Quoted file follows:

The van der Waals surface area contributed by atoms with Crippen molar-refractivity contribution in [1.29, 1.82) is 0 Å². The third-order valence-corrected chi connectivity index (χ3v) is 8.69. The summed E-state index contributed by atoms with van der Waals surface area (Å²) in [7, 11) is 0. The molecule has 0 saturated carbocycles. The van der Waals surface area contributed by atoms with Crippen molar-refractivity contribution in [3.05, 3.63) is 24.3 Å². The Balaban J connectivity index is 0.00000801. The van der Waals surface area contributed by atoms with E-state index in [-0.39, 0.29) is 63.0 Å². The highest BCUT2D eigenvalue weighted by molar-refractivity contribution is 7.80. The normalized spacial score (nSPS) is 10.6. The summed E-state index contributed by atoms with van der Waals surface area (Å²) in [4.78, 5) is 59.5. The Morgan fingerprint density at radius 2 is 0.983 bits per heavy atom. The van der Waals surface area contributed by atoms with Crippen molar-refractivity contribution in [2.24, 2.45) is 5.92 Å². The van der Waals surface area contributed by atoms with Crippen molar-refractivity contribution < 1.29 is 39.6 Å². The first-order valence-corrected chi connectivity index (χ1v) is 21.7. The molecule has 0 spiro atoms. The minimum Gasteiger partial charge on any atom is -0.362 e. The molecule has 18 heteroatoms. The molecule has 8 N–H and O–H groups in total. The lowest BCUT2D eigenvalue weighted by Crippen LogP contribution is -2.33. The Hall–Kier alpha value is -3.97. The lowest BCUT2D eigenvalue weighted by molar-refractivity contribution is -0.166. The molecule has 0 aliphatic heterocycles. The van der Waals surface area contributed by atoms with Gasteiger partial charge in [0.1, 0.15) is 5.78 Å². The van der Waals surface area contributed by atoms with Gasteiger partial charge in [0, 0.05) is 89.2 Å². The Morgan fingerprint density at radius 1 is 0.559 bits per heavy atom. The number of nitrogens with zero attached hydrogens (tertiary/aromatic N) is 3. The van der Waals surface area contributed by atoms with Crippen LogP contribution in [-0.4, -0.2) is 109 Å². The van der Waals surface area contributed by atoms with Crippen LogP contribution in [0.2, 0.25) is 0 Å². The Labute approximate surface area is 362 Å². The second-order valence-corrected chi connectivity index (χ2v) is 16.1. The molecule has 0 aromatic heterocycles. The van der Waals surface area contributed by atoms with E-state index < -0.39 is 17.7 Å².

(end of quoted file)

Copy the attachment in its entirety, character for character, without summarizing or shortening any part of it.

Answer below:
The van der Waals surface area contributed by atoms with Crippen molar-refractivity contribution in [1.29, 1.82) is 0 Å². The third-order valence-corrected chi connectivity index (χ3v) is 8.69. The summed E-state index contributed by atoms with van der Waals surface area (Å²) in [7, 11) is 0. The molecule has 0 saturated carbocycles. The van der Waals surface area contributed by atoms with Crippen molar-refractivity contribution in [3.05, 3.63) is 24.3 Å². The Balaban J connectivity index is 0.00000801. The van der Waals surface area contributed by atoms with E-state index in [-0.39, 0.29) is 63.0 Å². The highest BCUT2D eigenvalue weighted by molar-refractivity contribution is 7.80. The normalized spacial score (nSPS) is 10.6. The summed E-state index contributed by atoms with van der Waals surface area (Å²) in [4.78, 5) is 59.5. The Morgan fingerprint density at radius 2 is 0.983 bits per heavy atom. The van der Waals surface area contributed by atoms with Crippen molar-refractivity contribution in [2.24, 2.45) is 5.92 Å². The van der Waals surface area contributed by atoms with Crippen molar-refractivity contribution < 1.29 is 39.6 Å². The first-order valence-corrected chi connectivity index (χ1v) is 21.7. The molecule has 0 spiro atoms. The minimum Gasteiger partial charge on any atom is -0.362 e. The molecule has 18 heteroatoms. The molecule has 8 N–H and O–H groups in total. The lowest BCUT2D eigenvalue weighted by Crippen LogP contribution is -2.33. The Hall–Kier alpha value is -3.97. The lowest BCUT2D eigenvalue weighted by molar-refractivity contribution is -0.166. The molecule has 0 aliphatic heterocycles. The van der Waals surface area contributed by atoms with Gasteiger partial charge in [0.1, 0.15) is 5.78 Å². The van der Waals surface area contributed by atoms with Gasteiger partial charge in [0, 0.05) is 89.2 Å². The Morgan fingerprint density at radius 1 is 0.559 bits per heavy atom. The number of nitrogens with zero attached hydrogens (tertiary/aromatic N) is 3. The van der Waals surface area contributed by atoms with Crippen LogP contribution in [-0.4, -0.2) is 109 Å². The van der Waals surface area contributed by atoms with Crippen LogP contribution in [0.2, 0.25) is 0 Å². The Labute approximate surface area is 362 Å². The second-order valence-corrected chi connectivity index (χ2v) is 16.1. The molecule has 0 aromatic heterocycles. The van der Waals surface area contributed by atoms with E-state index < -0.39 is 17.7 Å².